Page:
"Gravity" (in 3D)
I’m predictably sceptical about 3D cinema, or more specifically, the cynical money-grubbing that characterises it. Nevertheless, it has to be said that Alfonso Cuaron’s “Gravity” really needs to be seen in the format for which it was designed.
The story is a simple one – an astronaut gets stranded in space whilst making a modification to the Hubble telescope, and struggles to make her way back to Earth. It’s a B-movie plot with an A-list cast - Sandra Bullock, effortlessly likeable as the heroine who is already struggling to find a will to live as the story begins; George Clooney as her coolly reliable, drily amusing co-worker.
Unlike previous successes in the format (I was especially fond of “The Life Of Pi”) 3D is inherent to the story-telling within “Gravity”, and is immersive throughout. We share Bullock’s disorientation and desperation via some gleefully impossible camera angles; both the imagery and the tension are breath-taking. The Cuarons (the co-writer is Alfonso’s son Jonas) play wittily with science-fiction clichés, as well as with the conventions of the format, with all sorts of objects floating around and hurtling towards us.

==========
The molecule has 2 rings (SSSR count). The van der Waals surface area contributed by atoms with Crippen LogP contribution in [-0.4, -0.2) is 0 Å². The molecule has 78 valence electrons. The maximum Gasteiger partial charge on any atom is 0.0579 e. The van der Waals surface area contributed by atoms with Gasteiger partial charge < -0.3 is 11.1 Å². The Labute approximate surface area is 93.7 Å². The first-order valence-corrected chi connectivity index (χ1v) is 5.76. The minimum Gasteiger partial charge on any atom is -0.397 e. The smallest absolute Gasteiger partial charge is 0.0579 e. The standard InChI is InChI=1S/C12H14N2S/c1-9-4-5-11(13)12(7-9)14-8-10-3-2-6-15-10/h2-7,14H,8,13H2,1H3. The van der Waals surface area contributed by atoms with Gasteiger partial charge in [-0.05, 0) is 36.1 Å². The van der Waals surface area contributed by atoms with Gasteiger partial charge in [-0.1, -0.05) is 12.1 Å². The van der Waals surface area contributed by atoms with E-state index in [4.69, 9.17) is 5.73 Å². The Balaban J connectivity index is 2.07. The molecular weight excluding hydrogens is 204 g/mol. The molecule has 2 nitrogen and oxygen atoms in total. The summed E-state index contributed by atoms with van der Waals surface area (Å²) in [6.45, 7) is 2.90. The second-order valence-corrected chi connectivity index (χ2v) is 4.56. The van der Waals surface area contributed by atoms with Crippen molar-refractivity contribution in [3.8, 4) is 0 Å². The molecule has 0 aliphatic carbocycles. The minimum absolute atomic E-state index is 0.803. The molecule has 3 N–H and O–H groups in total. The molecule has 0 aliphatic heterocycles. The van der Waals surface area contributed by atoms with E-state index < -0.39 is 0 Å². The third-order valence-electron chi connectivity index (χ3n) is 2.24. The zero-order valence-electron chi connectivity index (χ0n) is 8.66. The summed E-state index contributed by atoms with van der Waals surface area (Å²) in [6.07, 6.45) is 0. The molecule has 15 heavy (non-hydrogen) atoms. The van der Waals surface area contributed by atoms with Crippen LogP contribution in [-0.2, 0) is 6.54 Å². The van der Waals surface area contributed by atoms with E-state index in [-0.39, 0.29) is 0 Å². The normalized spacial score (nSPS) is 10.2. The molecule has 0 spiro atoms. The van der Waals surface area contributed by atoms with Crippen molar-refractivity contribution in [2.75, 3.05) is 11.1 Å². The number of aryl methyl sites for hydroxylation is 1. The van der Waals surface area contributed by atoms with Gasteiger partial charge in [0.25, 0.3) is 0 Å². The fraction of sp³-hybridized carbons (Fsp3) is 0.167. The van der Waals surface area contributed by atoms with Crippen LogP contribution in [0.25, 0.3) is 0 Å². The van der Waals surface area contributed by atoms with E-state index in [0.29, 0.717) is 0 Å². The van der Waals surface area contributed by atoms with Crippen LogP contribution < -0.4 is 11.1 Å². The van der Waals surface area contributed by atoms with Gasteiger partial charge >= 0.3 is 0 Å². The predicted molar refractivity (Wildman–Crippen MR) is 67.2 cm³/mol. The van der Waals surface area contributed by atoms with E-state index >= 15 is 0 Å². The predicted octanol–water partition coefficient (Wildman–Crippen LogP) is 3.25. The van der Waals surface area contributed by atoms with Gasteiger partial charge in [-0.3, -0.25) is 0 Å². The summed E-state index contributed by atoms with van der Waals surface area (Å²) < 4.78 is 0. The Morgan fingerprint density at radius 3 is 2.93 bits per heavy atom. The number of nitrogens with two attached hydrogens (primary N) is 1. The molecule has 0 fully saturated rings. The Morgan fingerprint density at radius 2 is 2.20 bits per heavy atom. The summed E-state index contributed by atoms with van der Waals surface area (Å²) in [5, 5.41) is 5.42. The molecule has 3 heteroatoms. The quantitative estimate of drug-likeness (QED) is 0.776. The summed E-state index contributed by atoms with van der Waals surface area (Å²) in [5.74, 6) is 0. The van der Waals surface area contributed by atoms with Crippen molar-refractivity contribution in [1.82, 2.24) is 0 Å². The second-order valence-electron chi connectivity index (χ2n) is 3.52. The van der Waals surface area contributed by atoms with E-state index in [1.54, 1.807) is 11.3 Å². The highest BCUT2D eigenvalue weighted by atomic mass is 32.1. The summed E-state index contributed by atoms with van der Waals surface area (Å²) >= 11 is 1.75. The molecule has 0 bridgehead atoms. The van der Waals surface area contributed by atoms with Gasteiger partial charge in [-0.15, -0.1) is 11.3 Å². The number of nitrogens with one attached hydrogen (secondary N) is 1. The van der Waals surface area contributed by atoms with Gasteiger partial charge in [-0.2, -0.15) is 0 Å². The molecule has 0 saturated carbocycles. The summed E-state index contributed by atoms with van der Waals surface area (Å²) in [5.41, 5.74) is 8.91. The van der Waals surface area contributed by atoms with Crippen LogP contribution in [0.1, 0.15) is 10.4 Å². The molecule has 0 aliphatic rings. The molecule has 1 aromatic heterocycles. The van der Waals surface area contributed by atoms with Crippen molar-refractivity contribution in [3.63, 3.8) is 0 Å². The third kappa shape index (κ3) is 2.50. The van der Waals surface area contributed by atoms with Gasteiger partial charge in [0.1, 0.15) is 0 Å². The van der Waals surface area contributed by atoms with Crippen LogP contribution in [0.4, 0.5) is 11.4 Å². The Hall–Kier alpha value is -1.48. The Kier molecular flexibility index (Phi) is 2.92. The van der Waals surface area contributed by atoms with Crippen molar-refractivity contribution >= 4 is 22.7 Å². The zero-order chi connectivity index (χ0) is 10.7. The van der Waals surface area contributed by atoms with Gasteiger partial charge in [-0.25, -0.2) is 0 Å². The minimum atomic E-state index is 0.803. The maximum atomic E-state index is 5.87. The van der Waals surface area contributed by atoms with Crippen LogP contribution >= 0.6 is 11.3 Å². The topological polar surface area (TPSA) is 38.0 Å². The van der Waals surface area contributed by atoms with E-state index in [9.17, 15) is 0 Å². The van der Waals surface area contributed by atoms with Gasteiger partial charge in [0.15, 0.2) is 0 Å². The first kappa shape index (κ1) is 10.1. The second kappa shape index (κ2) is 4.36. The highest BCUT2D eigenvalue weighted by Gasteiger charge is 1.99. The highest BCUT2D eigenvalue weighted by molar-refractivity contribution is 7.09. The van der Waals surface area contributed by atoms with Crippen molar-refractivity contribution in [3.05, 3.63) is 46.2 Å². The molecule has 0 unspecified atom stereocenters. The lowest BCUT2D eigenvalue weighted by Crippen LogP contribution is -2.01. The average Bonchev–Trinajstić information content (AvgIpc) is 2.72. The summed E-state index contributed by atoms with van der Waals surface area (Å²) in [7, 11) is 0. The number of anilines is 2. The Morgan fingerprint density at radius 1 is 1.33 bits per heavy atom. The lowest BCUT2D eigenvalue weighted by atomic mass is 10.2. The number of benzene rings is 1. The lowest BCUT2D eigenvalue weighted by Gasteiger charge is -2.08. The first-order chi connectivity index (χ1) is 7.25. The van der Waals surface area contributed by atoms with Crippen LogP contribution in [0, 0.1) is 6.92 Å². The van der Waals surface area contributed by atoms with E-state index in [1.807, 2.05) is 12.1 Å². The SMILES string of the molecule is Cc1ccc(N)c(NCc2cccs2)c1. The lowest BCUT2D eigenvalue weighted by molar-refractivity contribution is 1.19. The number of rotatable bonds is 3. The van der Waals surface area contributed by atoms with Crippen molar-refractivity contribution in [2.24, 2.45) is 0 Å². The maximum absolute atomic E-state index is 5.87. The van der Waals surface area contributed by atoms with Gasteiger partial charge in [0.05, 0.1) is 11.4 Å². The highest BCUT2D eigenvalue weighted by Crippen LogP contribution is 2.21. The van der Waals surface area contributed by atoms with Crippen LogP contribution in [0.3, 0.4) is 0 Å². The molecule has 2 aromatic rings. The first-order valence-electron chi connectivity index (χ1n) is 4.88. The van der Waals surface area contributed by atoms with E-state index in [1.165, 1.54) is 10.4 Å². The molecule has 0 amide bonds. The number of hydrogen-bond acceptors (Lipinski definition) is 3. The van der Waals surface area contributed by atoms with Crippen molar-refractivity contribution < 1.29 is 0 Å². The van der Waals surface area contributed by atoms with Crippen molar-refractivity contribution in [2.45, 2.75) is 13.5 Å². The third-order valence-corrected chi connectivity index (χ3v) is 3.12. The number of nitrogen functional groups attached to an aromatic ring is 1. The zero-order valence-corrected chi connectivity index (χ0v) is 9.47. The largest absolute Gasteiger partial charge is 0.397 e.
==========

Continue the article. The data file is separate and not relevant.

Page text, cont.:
The film sticks strictly to Hollywood convention in terms of narrative structure, and the message, if there can be said to be one, is somewhat basic (“Choose Life”); but, frankly, it gives us more than enough to worry about without throwing in intellectual challenges as well.
The fact that Cuaron’s film is an artistic triumph does nothing to suggest that 3D is the future of cinema – there are few filmmakers who have the imagination to use the technology to its fullest, and not that many stories for which it’s appropriate. “Gravity”, however, is a major achievement, both technically and aesthetically.